Monday, November 26, 2012

Dunston Checks In

Dunston Checks In (1996)
Directed by: Ken Kwapis
Written by: John Hopkins, Bruce Graham
Starring: Jason Alexander, Faye Dunaway, Eric Lloyd, Rupert Everett, Graham Sack
Rating: PG
My rating: 3 out of 5 stars

I'm running behind a little again, but I've been trying for a couple days to get caught up. This is what I will finally be able to do with my vacation time! I first watched this movie because we got it somewhere when I was a child. We had it on VHS for years (probably inside Goodwill or Sans Souci somewhere now) but I bought it sometime during my college years out of the $5 dollar bin at Wal-Mart. Many of my purchases, in case you haven't noticed by now, are nostalgia driven. (Hate me all you want, I <3 Power Rangers).

My most recent viewing of this film was a couple of weekends ago. I was with my brothers and my lovely fiancee. My brothers and I had watched this movie a lot growing up, but none of us had watched it anytime recently. It had been probably at least ten years. A lot of things I remembered vividly and others I had completely forgotten, but came back to me like time spent with an old friend. It feels weird at first, but after awhile you're just as in sync as you were when you were together every day.

Anyhow, brief synopsis: 

Director Ken Kwapis (He's Just Not That Into You) brings us the story of Robert Grant (Jason Alexander; Seinfeld) who is the manager of the Majestic hotel in New York City. He is widowed and has two kids named Brian (Graham Sack; The Miracle Child) and Kyle (Eric Lloyd; The Santa Clause). The annual "Crystal Ball" is approaching, which is their biggest hotel event of the year, and Robert's boss, Mrs. Dubrow (Faye Dunaway; Network), is in town with word that they have a judge in their hotel who will decide whether or not they go from a five to six star hotel. With two young boys in the hotel, this becomes difficult enough for Robert, but it gets worse. Lord Rutledge (Rupert Everett; Inspector Gadget) has just checked in with his burglary companion Dunston (who is also an orangutan). Dunston is a fun-loving monkey, while Rutledge is all business. Needless to say, Rutledge has never cared for his monkey, and when the going gets tough, Dunston gets going! He befriends Kyle rather quickly, and they have quite an adventure ahead of them.

My thoughts:

I have always really enjoyed this movie. I know that The Nostalgia Critic talks about this movie and why movies with monkeys aren't funny, but come on. Monkeys are funny SOMETIMES!! I think that maybe I was more fond of this movie as a child, but I still enjoyed it this time around. There is some adult humor, and an S-bomb (not really sure how that still landed a PG rating, but I'll take it), and still plenty of silly monkey humor and slapstick moments for the kids. Jason Alexander always has a little bit of Costanza in him, and I could see it here. There were also standout performances on the comedic end from Paul Reubens (Mystery Men), Glenn Shadix (The Nightmare Before Christmas) and Nathan Davis (Holes). Eric Lloyd was a pretty successful child actor in the 90's, and he did a pretty great job in this movie. Though he was about 10 years old when it premiered, he looked quite a bit younger and it worked well for him in this case.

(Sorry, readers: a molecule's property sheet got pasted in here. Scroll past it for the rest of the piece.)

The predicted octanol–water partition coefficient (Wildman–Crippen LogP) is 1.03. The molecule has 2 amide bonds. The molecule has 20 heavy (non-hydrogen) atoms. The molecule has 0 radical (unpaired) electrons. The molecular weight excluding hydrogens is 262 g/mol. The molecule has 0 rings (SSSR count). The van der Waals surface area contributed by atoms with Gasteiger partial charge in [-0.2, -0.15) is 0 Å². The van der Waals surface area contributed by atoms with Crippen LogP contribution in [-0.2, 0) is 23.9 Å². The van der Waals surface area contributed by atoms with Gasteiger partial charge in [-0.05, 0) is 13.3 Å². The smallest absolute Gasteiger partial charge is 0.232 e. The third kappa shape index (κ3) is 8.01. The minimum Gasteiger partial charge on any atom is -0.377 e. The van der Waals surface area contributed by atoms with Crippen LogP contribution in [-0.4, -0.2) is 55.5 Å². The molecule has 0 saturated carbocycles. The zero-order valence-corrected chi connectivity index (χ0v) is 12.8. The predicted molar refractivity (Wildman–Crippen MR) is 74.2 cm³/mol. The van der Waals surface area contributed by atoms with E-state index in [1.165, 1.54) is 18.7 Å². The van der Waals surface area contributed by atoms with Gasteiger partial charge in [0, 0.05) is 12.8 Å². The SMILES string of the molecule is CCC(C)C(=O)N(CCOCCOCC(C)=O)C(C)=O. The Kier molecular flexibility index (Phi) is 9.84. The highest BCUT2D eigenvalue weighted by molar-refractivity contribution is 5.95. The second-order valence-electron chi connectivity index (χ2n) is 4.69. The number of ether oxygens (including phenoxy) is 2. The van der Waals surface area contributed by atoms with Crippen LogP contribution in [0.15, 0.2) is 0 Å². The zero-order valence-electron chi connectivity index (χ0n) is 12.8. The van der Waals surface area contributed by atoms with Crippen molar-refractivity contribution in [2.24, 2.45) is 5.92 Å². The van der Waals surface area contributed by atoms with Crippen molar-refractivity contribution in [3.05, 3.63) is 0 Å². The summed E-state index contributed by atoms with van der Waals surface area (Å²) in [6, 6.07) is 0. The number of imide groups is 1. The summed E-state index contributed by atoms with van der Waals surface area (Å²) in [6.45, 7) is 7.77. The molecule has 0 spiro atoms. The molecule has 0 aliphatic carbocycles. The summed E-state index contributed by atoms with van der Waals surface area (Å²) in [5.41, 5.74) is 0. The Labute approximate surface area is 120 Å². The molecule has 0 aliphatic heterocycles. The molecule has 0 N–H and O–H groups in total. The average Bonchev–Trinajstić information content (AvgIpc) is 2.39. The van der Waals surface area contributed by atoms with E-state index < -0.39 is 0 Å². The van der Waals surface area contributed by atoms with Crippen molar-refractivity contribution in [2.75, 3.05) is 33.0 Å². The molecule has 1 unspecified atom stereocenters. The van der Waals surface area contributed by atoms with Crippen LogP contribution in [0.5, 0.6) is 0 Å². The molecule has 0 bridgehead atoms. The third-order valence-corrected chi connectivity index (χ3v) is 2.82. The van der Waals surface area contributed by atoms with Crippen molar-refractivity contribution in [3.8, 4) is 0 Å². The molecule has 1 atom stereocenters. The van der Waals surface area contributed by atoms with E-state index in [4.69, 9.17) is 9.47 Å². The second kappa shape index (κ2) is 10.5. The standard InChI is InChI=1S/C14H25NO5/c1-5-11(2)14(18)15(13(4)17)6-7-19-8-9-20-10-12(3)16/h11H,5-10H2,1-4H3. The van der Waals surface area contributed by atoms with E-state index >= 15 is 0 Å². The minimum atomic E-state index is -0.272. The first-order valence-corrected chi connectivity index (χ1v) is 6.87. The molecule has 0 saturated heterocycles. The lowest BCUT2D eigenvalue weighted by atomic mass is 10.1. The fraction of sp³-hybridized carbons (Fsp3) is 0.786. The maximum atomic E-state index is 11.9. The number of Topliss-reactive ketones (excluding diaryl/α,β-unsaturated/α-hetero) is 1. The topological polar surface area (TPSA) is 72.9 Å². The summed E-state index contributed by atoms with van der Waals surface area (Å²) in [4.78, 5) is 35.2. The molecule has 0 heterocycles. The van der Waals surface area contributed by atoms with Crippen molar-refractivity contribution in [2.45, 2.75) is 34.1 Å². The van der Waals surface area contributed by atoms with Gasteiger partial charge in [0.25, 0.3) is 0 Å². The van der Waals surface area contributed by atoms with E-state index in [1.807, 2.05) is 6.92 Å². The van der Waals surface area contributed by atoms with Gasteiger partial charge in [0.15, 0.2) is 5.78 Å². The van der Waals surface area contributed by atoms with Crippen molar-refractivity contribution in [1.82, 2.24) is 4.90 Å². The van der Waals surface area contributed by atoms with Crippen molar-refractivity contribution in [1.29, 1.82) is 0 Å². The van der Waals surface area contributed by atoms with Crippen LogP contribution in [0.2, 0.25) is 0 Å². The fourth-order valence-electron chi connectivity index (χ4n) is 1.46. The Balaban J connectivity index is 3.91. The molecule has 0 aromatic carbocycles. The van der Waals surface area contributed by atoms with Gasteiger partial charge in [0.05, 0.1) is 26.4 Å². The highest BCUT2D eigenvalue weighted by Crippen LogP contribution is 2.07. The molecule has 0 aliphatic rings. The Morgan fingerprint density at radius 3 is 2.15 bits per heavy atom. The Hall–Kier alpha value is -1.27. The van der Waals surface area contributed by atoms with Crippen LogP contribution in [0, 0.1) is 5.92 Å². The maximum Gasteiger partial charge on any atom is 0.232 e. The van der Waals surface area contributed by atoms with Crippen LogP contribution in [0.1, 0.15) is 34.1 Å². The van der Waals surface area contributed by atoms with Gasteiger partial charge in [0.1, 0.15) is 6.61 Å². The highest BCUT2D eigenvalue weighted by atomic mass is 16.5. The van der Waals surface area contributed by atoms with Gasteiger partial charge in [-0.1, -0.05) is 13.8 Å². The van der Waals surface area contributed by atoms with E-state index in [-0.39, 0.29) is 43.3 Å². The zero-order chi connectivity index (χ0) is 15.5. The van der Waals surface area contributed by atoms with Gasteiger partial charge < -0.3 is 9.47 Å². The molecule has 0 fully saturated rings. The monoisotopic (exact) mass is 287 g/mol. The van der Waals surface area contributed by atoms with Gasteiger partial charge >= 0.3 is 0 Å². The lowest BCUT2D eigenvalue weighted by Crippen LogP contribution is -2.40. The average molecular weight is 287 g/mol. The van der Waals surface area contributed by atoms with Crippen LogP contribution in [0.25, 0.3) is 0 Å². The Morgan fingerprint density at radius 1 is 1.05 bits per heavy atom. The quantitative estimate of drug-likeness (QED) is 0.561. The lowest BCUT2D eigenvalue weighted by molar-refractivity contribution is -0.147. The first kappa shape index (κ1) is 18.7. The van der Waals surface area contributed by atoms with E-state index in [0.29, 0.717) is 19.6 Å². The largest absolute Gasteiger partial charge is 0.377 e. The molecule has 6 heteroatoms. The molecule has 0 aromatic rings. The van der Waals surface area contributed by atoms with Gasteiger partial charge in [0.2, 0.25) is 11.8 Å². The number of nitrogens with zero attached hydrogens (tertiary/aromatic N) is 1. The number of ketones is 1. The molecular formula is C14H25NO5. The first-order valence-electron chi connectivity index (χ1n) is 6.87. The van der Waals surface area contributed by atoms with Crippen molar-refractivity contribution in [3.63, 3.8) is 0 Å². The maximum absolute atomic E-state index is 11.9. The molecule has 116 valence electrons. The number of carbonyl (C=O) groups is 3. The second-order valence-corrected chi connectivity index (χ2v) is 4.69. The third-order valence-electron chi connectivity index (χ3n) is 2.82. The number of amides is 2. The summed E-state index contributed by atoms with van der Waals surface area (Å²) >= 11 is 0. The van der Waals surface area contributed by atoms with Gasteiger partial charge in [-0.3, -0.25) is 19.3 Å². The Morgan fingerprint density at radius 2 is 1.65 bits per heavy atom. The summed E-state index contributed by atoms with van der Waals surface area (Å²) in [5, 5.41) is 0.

I've always been a big fan of slapstick humor, monkeys, and Jason Alexander. If you are too, this is a good way to spend your time. I definitely recommend watching it with your kids, but maybe if it's on TV, so that there's no S-bomb you have to explain to them. My parents were concerned when I watched this movie as a kid, but without just a minor word or two in there, it's a great experience for all involved. That's the one part of the movie I could've done without, merely because it expresses lack of commitment to chosen genre. 

What Can We Learn?

I think the lesson in this movie is simple, really. It is one that all of us need to hear at one time or another.

In this film, Robert Grant has a lot of things that steal his focus. His kids getting into trouble, his boss, the Crystal ball, a monkey, etc. In the end, (no spoilers) he re-arranges his life so that his priorities are straight. I think this is one of the most important things people can do. Your family should come first, and then your job and all the stress that comes with it. I think (however subtle it may be) that this movie should remind us to be true to ourselves and keep our priorities straight.

Final Words:

I'd say this movie is worth a watch or two. If you haven't watched this movie a couple of times between the time you were 7 and now, like I have, then you might not be reached with the same affection for this movie as I am. But, still. Give it a chance. Especially if you like monkeys. I always give movies a fair shake, no matter how many Razzie awards they have won or been nominated for (in this case, just one). So if you need a little George Costanza, Pee Wee Herman, Kid from Santa Clause and Orangutan in your now know exactly what movie to watch. 

I want to thank all my readers as always. Please leave me any feedback..I love having movie discussions so it would really help me to hear your suggestions. I have one more watched movie from that same weekend left to review, and then I am open. I have been considering a Christmas theme, but I am limited on movies that I own in that category. I have added a few since then but please remember that my list was posted awhile back so if you have suggestions, I'd LOVE to hear them.

Thanks for your feedback in advance. Like, click the clicky buttons, or comment to your hearts content.

God Bless,